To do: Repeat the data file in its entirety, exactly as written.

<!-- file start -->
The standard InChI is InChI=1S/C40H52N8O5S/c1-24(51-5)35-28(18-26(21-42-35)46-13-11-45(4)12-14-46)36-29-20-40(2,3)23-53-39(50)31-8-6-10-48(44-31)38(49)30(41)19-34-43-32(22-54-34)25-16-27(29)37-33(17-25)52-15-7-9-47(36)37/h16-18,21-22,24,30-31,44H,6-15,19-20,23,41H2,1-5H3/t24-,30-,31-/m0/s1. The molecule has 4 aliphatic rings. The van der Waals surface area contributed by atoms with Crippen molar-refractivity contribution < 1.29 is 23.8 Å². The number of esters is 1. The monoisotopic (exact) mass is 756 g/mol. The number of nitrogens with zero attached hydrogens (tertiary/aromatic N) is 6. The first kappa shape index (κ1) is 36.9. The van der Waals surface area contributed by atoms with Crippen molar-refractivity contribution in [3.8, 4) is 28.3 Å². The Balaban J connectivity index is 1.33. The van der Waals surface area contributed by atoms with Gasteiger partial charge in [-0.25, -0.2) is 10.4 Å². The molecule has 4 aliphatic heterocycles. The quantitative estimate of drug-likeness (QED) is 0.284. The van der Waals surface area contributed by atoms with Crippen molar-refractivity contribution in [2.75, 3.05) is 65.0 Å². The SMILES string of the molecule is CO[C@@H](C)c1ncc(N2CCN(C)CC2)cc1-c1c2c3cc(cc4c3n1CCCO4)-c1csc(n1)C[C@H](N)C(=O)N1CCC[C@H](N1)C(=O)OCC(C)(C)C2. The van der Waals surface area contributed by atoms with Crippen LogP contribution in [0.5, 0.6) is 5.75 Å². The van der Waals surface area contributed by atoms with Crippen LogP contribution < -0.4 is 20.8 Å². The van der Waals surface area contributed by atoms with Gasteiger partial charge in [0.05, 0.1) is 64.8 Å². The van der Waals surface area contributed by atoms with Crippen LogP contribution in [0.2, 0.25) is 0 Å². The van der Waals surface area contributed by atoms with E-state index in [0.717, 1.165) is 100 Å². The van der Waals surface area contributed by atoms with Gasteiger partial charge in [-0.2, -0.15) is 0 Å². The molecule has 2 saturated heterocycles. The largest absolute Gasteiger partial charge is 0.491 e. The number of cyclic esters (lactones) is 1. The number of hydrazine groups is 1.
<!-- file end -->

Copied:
The standard InChI is InChI=1S/C40H52N8O5S/c1-24(51-5)35-28(18-26(21-42-35)46-13-11-45(4)12-14-46)36-29-20-40(2,3)23-53-39(50)31-8-6-10-48(44-31)38(49)30(41)19-34-43-32(22-54-34)25-16-27(29)37-33(17-25)52-15-7-9-47(36)37/h16-18,21-22,24,30-31,44H,6-15,19-20,23,41H2,1-5H3/t24-,30-,31-/m0/s1. The molecule has 4 aliphatic rings. The van der Waals surface area contributed by atoms with Crippen molar-refractivity contribution < 1.29 is 23.8 Å². The number of esters is 1. The monoisotopic (exact) mass is 756 g/mol. The number of nitrogens with zero attached hydrogens (tertiary/aromatic N) is 6. The first kappa shape index (κ1) is 36.9. The van der Waals surface area contributed by atoms with Crippen molar-refractivity contribution in [3.8, 4) is 28.3 Å². The Balaban J connectivity index is 1.33. The van der Waals surface area contributed by atoms with Gasteiger partial charge in [-0.25, -0.2) is 10.4 Å². The molecule has 4 aliphatic heterocycles. The quantitative estimate of drug-likeness (QED) is 0.284. The van der Waals surface area contributed by atoms with Crippen molar-refractivity contribution in [2.75, 3.05) is 65.0 Å². The SMILES string of the molecule is CO[C@@H](C)c1ncc(N2CCN(C)CC2)cc1-c1c2c3cc(cc4c3n1CCCO4)-c1csc(n1)C[C@H](N)C(=O)N1CCC[C@H](N1)C(=O)OCC(C)(C)C2. The van der Waals surface area contributed by atoms with Crippen LogP contribution in [0.5, 0.6) is 5.75 Å². The van der Waals surface area contributed by atoms with Crippen LogP contribution < -0.4 is 20.8 Å². The van der Waals surface area contributed by atoms with Gasteiger partial charge in [0.05, 0.1) is 64.8 Å². The van der Waals surface area contributed by atoms with Crippen LogP contribution in [0.2, 0.25) is 0 Å². The van der Waals surface area contributed by atoms with E-state index in [0.717, 1.165) is 100 Å². The van der Waals surface area contributed by atoms with Gasteiger partial charge in [-0.2, -0.15) is 0 Å². The molecule has 2 saturated heterocycles. The largest absolute Gasteiger partial charge is 0.491 e. The number of cyclic esters (lactones) is 1. The number of hydrazine groups is 1.